# Base and Bedding Strength

The shear strength of the discontinuity planes in **RocTopple** can be modeled using one of the following strength criteria: Mohr-Coulomb or Barton-Bandis. These strength parameters are defined in the **Base and Bedding Strength** tab of the **Input Data** dialog. To open the tab:

- Select
**Input Data**on the toolbar or the**Analysis**menu or press F3. - Select the
**Base and Bedding Strength**tab.

You can specify strength criteria independently for each discontinuity plane (**Base Joints** and **Toppling Joints**). Although the dialog refers to the discontinuities as "joints," the actual discontinuities in your slope model can be any type of planar discontinuity due to bedding, faults, joints, schistosity, etc.

NOTES:

- For a Probabilistic analysis, it is possible to define statistical variability of the joint strength properties. See Strength Statistic in a Probabilistic Analysis for more information.
- If water pressure is included, all parameters should be considered effective stress parameters. See the Overview of Water Pressure in RocTopple for details about including water pressure in the analysis.

## Mohr-Coulomb

The **Mohr-Coulomb** model relates shear strength, , and normal stress , according to Eqn.1:

Eqn.1

where is the friction angle of the joint plane and c is the cohesion.

## Barton-Bandis

The original Barton equation for the shear strength of a rock joint is given by Eqn.2:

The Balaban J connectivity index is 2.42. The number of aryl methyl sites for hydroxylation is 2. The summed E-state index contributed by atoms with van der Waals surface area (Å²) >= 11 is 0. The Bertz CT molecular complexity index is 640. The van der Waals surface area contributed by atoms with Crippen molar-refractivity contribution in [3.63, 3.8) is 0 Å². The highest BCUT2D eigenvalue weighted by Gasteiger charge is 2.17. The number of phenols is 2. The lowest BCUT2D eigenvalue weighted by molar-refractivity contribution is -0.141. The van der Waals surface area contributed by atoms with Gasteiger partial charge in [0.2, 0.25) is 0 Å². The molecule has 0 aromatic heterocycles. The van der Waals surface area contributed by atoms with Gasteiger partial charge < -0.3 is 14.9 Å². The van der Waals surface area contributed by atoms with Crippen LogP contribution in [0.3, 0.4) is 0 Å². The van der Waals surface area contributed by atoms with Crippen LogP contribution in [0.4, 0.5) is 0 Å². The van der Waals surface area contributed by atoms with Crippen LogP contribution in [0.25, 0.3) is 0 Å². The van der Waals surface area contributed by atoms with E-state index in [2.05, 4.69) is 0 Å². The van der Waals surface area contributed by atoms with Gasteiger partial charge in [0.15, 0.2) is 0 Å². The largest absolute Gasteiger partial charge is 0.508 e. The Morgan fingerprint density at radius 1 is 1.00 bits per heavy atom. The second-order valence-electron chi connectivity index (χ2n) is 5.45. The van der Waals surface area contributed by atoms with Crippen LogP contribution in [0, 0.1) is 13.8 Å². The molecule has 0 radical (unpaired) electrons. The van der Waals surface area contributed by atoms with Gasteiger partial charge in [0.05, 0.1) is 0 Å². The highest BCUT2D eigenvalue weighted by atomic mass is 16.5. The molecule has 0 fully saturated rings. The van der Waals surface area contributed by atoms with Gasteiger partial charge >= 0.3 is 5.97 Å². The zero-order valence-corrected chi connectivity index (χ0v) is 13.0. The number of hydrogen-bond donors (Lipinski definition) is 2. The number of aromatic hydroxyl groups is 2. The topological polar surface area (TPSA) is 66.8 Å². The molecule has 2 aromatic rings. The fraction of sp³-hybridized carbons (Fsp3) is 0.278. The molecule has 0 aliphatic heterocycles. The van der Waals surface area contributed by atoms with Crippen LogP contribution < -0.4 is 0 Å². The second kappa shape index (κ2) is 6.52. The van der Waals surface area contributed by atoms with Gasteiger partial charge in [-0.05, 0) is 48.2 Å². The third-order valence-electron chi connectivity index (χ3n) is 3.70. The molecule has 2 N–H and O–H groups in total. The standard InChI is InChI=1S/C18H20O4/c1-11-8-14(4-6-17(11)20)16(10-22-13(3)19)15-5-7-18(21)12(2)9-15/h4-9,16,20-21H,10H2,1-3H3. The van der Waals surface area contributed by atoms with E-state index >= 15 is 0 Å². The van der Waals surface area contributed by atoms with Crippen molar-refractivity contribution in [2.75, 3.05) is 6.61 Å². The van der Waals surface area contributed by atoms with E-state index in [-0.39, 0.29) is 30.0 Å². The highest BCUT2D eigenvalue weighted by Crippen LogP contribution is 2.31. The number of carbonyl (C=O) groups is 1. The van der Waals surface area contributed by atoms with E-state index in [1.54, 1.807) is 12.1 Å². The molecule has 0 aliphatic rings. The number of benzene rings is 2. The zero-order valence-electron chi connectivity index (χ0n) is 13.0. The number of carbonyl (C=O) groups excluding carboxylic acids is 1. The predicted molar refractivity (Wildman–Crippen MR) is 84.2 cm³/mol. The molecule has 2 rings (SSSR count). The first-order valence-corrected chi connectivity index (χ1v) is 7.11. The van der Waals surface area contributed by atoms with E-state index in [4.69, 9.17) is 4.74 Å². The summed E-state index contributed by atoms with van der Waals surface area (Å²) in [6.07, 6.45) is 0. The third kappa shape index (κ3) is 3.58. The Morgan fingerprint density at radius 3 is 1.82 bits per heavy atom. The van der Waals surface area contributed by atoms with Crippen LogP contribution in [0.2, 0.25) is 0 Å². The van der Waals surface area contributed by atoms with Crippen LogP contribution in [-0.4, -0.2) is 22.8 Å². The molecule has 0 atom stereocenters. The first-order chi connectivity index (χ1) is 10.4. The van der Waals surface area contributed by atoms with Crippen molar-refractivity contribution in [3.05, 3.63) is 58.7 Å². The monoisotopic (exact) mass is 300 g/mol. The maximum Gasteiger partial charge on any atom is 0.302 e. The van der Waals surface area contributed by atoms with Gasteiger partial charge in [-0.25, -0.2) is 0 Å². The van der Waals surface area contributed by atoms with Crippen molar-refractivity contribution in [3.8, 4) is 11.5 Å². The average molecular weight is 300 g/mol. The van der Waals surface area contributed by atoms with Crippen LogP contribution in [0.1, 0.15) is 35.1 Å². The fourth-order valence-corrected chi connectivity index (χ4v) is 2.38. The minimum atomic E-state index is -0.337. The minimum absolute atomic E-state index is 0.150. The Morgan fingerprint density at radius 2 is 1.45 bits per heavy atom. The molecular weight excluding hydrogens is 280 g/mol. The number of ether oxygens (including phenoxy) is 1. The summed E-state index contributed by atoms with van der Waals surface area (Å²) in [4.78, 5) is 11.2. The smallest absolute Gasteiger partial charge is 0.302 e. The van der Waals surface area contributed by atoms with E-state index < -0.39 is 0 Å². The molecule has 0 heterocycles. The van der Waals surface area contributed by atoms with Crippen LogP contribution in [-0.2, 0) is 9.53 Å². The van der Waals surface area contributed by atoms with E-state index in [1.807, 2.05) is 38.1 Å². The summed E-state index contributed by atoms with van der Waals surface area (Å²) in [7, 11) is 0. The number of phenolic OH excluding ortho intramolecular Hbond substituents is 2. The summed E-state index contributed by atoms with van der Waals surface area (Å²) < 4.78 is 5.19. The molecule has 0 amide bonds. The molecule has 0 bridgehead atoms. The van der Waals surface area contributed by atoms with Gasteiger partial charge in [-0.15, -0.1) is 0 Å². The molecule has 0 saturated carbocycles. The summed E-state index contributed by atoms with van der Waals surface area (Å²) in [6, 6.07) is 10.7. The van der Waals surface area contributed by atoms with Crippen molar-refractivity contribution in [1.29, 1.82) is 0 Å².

Eqn.2

where is the **basic friction angle** of the failure surface, JRC is the joint roughness coefficient, and JCS is the joint wall compressive strength [Barton, 1973, 1976]. On the basis of direct shear test results for 130 samples of variably weathered rock joints, this was later revised to Eqn.3:

Eqn.3

where is the **residual friction angle** of the failure surface [Barton and Choubey, 1977]. Barton and Choubey suggest that can be estimated from Eqn.4:

Eqn.4

where r is the Schmidt hammer rebound number on wet and weathered fracture surfaces and R is the Schmidt rebound number on dry unweathered sawn surfaces. Equations 3 and 4 have become part of the Barton-Bandis criterion for rock joint strength and deformability [Barton and Bandis, 1990].

**NOTE:** For more help on the shear strength of discontinuities, including a discussion of the Barton-Bandis failure criterion parameters, see Practical Rock Engineering (Chapter 4: Shear Strength of Discontinuities) on our website.